Keep Posting the Good on Facebook: Their Negativity Has Nothing to Do With You

Do you ever have people in your Facebook feed (or even real life) who claim that the people who only post positive things are pretending their life is perfect?

Keep Posting the Good on Facebook: Their Negativity Has Nothing to do With you by Jennifer Andersen OurMuddyBoots.com

This has baffled me for years. I could not wrap my head around why it would bother somebody that a friend shares only positive things.  I finally think I understand.

In my experience, the people who complain about this typically post about all the “horrors” going on in their own life (having a cold-AGAIN!, having to go to the grocery store, their house being a mess and not having a fairy to clean it for them, not being able to take a month long trip to Bali…) these are people who look for the negative. It’s the basis of their whole world.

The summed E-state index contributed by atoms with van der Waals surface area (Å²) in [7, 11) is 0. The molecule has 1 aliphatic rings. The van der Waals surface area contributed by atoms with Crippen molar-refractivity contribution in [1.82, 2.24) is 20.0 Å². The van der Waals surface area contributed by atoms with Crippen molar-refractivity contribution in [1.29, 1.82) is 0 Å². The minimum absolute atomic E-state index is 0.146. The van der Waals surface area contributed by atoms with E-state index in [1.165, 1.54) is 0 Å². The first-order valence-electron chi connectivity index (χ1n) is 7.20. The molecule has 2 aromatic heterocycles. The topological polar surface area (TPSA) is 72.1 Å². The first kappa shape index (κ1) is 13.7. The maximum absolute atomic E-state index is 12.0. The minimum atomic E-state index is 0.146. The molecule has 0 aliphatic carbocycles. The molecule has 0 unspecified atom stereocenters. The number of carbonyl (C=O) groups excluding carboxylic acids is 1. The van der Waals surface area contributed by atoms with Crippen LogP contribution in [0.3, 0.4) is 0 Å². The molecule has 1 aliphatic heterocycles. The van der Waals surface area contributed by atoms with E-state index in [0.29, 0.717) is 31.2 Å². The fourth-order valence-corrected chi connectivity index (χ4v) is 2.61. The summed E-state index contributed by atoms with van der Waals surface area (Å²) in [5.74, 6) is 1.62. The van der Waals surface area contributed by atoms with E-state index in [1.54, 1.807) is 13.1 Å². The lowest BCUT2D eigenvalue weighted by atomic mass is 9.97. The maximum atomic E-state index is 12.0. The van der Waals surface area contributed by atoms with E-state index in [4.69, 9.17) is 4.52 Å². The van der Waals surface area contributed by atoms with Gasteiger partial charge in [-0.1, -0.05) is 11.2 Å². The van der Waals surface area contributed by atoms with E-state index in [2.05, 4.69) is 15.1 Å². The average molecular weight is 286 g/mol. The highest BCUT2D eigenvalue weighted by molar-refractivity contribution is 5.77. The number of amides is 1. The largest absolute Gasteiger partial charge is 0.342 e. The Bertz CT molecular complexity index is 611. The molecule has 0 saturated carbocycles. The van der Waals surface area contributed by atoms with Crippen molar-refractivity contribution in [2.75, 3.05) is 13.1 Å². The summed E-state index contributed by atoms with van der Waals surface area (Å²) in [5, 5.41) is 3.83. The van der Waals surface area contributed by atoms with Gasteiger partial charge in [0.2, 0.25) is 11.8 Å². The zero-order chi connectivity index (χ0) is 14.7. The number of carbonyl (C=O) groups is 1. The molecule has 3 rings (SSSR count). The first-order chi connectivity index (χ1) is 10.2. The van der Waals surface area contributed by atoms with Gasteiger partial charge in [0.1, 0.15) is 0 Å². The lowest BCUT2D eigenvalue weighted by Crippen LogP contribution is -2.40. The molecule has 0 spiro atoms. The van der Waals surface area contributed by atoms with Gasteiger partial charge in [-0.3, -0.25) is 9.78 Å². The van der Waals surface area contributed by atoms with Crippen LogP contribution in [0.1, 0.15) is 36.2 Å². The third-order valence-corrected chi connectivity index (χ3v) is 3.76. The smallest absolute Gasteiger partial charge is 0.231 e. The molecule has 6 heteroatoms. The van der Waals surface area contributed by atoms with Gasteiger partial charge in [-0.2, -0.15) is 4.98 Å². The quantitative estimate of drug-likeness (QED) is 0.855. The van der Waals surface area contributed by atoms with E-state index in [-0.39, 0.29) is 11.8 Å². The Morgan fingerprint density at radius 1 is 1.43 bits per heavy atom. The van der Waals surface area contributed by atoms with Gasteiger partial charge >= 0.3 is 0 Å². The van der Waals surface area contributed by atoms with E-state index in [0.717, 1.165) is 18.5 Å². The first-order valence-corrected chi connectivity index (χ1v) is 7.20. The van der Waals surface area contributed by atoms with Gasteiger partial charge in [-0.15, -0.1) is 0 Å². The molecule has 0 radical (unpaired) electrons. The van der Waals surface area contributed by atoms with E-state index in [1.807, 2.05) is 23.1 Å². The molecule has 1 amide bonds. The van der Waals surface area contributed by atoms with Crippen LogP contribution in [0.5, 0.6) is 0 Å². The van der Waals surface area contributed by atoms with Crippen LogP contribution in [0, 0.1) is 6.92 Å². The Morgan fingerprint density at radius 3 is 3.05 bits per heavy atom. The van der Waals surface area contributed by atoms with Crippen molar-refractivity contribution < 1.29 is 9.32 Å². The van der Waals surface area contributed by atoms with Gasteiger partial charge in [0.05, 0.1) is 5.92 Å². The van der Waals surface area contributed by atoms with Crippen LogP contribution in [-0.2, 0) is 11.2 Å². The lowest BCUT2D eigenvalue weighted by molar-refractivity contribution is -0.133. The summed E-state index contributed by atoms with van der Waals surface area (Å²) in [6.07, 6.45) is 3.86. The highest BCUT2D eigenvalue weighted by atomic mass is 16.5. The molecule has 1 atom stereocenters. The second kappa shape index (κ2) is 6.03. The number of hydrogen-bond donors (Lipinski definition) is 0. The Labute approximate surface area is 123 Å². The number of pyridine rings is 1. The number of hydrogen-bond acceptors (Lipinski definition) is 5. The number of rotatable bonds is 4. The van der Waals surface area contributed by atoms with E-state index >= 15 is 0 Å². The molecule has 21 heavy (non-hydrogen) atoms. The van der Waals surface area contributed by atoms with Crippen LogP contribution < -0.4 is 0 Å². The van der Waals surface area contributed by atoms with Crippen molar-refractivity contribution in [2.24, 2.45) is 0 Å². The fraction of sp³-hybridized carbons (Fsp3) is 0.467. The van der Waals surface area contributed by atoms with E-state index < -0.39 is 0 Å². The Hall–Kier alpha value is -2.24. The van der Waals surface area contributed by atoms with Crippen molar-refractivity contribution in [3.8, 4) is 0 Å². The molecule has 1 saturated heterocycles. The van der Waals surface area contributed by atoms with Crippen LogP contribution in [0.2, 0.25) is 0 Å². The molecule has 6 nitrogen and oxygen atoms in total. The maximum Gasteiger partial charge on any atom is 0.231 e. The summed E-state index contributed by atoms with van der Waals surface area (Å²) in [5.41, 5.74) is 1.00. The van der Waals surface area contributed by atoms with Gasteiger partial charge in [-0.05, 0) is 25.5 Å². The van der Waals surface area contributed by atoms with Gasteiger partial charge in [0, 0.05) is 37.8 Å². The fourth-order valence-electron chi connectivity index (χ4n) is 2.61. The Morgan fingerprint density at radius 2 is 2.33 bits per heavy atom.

When someone posts pictures of their happy smiling kids, and things that make readers smile, the negativity seeker seems convinced the poster is lying- who could have that many positive things happen to them in a day or a week?!

They seem to miss the point that while nobody’s life is perfect, those who look for good things find them, and those who look for bad things find them. They seem to seek out the negative, and those who will reinforce that the world is a bad, horrible place- that only a lucky few get to live in positivity.

It has nothing to do with Facebook, really. It’s how they are in their offline life too, in my experience.

Like with all things, the onus falls on us to take in information appropriately. If we see someone (blogger, friend, whomever) posting only positive things, why does that mean that they are pretending their life is perfect? It does not. It may mean that they believe putting good out in the world begets good. It may mean that this individual understands the more attention we give negativity, the more negativity we find.

No matter what it means, if we find ourselves angry that somebody else’s life even appears good (or better than our own) it’s worth some reflection. Evaluating why another’s happiness makes us angry may be the start of making our lives (and therefore the lives of our children!) better.

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